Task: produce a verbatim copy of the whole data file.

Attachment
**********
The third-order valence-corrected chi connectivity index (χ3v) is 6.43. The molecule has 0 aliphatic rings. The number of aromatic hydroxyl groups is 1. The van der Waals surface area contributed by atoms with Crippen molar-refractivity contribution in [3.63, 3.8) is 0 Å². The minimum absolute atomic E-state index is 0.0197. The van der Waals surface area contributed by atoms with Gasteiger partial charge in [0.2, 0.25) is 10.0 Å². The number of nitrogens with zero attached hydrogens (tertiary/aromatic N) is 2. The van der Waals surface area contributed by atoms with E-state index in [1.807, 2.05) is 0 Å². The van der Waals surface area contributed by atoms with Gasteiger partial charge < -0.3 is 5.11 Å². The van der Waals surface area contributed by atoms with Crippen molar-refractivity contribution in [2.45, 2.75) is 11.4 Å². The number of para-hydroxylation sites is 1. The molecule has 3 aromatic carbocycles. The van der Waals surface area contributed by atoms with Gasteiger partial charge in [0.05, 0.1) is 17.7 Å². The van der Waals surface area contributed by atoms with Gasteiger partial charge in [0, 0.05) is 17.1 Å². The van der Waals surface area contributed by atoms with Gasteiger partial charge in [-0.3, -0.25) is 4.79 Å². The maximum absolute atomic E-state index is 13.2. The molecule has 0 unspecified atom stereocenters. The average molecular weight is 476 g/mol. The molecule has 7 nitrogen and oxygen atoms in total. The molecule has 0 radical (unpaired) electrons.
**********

The third-order valence-corrected chi connectivity index (χ3v) is 6.43. The molecule has 0 aliphatic rings. The number of aromatic hydroxyl groups is 1. The van der Waals surface area contributed by atoms with Crippen molar-refractivity contribution in [3.63, 3.8) is 0 Å². The minimum absolute atomic E-state index is 0.0197. The van der Waals surface area contributed by atoms with Gasteiger partial charge in [0.2, 0.25) is 10.0 Å². The number of nitrogens with zero attached hydrogens (tertiary/aromatic N) is 2. The van der Waals surface area contributed by atoms with E-state index in [1.807, 2.05) is 0 Å². The van der Waals surface area contributed by atoms with Gasteiger partial charge < -0.3 is 5.11 Å². The van der Waals surface area contributed by atoms with Crippen molar-refractivity contribution in [2.45, 2.75) is 11.4 Å². The number of para-hydroxylation sites is 1. The molecule has 3 aromatic carbocycles. The van der Waals surface area contributed by atoms with Gasteiger partial charge in [0.05, 0.1) is 17.7 Å². The van der Waals surface area contributed by atoms with Gasteiger partial charge in [0, 0.05) is 17.1 Å². The van der Waals surface area contributed by atoms with Gasteiger partial charge in [-0.3, -0.25) is 4.79 Å². The maximum absolute atomic E-state index is 13.2. The molecule has 0 unspecified atom stereocenters. The average molecular weight is 476 g/mol. The molecule has 7 nitrogen and oxygen atoms in total. The molecule has 0 radical (unpaired) electrons.